Buckling arises in relatively thin sheets, where the ratio of the diam of the heated area to the sheet thickness is of the order of 10. The temperature gradient in the thickness direction is relatively small, and the heated region tends to expand. This expansion is hindered by the surrounding material, and thermal compressive stresses develop in the sheet, which may lead to buckling when a critical stress value is reached. Upsetting occurs when uniform heating of a localized zone is achieved through the thickness of the sheet. Process parameters may be similar to those of buckling, except for the diameter of the heat source area, which is relatively small. A common feature of all three mechanisms is the generation of strains by thermal stresses.
Laser shock peening imparts compressive stresses on the surface of a material. It produces compressive residual stresses that extend deeper into the material than with traditional shot peening, and the stresses are produced with less cold work. It's normally done using a thermoprotective coating or absorbing layer of black paint or tape applied to the part's surface. A layer of dielectric that's transparent to the laser beam, usually water or glass, is placed atop the absorbing layer.
The laser beam instantly vaporizes the absorbing layer, producing plasma that expands rapidly and creates very high pressures on the workpiece, as a result of the recoil momentum of the ablated material. The pressure causes compressive stresses in the material. Pressures on the order of GPa are achieved.
In their experiments, the University of Michigan researchers used an outer Type I PVC frame for holding water. It measured 229 x 203 x 10 mm. The frame's base is covered with a 3.175-mm-thick 6061 aluminum plate to protect the PVC from the laser. An aluminum block with clamps is mounted on the base to hold the low-carbon-steel workpiece, which measures 76 x 76 x 1.6 mm. After the workpiece is spray-coated with black paint and dried, the frame is filled until the workpiece is covered by a 2-mm-deep layer of water.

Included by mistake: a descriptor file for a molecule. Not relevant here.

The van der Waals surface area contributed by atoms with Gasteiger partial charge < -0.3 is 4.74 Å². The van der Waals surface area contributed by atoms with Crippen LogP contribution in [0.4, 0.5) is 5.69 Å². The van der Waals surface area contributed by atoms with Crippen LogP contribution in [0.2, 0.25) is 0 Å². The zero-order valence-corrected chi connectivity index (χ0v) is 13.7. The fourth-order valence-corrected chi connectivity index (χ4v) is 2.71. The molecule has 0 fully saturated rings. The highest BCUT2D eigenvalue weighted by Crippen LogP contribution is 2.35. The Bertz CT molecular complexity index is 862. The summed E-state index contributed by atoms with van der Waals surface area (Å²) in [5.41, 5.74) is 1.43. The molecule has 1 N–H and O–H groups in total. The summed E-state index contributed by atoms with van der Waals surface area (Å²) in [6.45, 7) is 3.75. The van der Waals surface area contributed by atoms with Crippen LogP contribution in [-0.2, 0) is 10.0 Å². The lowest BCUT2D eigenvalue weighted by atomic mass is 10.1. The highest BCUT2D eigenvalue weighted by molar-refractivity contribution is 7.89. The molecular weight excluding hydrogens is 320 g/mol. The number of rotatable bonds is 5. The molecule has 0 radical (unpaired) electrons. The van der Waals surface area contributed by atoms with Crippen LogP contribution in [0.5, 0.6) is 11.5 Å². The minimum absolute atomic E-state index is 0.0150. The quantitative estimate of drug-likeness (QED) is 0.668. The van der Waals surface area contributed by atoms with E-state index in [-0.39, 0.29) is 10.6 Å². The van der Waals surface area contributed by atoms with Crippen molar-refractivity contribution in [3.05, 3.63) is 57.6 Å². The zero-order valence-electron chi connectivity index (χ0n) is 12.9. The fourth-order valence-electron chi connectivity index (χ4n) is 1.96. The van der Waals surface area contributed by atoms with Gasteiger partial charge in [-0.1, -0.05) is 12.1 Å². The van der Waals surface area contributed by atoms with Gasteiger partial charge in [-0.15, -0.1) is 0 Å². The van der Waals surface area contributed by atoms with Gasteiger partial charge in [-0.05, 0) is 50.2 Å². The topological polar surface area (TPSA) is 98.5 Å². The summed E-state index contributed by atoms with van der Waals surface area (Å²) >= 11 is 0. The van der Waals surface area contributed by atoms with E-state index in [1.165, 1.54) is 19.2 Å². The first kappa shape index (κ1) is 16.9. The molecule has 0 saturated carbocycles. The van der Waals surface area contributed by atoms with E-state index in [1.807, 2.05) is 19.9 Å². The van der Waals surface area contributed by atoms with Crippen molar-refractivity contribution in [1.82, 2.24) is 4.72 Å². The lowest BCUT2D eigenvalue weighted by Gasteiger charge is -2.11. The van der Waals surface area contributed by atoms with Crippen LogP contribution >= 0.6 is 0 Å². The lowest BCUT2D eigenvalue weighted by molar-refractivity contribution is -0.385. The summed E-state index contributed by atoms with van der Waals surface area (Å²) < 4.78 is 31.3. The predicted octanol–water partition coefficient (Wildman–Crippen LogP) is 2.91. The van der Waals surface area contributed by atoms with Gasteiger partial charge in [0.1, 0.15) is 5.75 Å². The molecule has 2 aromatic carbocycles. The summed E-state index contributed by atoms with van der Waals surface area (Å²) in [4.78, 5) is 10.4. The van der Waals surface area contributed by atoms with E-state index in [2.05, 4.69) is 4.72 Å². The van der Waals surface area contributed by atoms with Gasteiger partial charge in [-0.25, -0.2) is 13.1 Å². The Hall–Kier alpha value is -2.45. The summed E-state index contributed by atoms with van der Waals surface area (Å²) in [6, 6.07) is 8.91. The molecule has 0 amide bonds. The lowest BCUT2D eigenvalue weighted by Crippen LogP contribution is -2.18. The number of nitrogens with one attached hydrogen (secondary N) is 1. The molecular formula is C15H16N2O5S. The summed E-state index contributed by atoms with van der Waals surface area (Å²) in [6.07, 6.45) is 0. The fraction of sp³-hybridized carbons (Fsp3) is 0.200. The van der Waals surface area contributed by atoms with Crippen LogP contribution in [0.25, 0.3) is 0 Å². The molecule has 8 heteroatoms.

A PRC Model 300/2 fast axial flow CO2 laser used in the experiments normally generates two continuous wave output beams in D-mode [combined TEM00 (60) and TEM01 (40) modes] with maximum power output of 1.2 kW for each beam. For the experiment, the laser was set in the pulsed mode, and generated pulses of up to 5 kHz frequency, with a 50% duty cycle. For each set of conditions, 10 or 20 scans were made over the same path before the bend angle was measured. Experiments compared traditional laser forming and laser peening; peening was also done with only a protective laser and no water, and scans offset 0.5 mm from each other.
In general, the bend angle is found to increase with incident power. With higher ablation pressures, residual stresses induced by the resulting shock waves will increase in magnitude. Experiments demonstrate that the bend angle obtained with laser shock peening was 5.95°, while that for traditional forming was 2.45°. In other words, forming by shock peening can increase the resulting bend angle by more than 100%. Increasing workpiece traverse velocity increases the angle, and increasing average power of the laser beam pulses increases the bend angle in straight-line sheetmetal bending.
A presentation by Mohammad Malekian and Simon S. Park of the Department of Mechanical and Manufacturing, Schulich School of Engineering, University of Calgary, Calgary, Alberta, was entitled Investigation of Micro Milling Forces for Aluminum. They point out that micro end milling offers a high rate of material removal while being able to create the same complex geometries achieved by macro end milling. Their paper examines a method of predicting the micromechanical milling forces for aluminum workpieces.
Micro milling can be translated into two cutting regimes: shearing-dominant cutting and plowing dominant. Various experiments were performed to verify micro milling forces for aluminum 7075. There are several critical issues associated with micro machining; they result mainly from the miniaturization of the components, tools, and processes. One challenging problem in micro machining is the measurement and prediction of cutting forces. Accurate prediction and measurement of cutting force indicate the state of a machining operation, and allow process engineers to select the optimal process parameters to achieve productivity goals and maintain accuracy.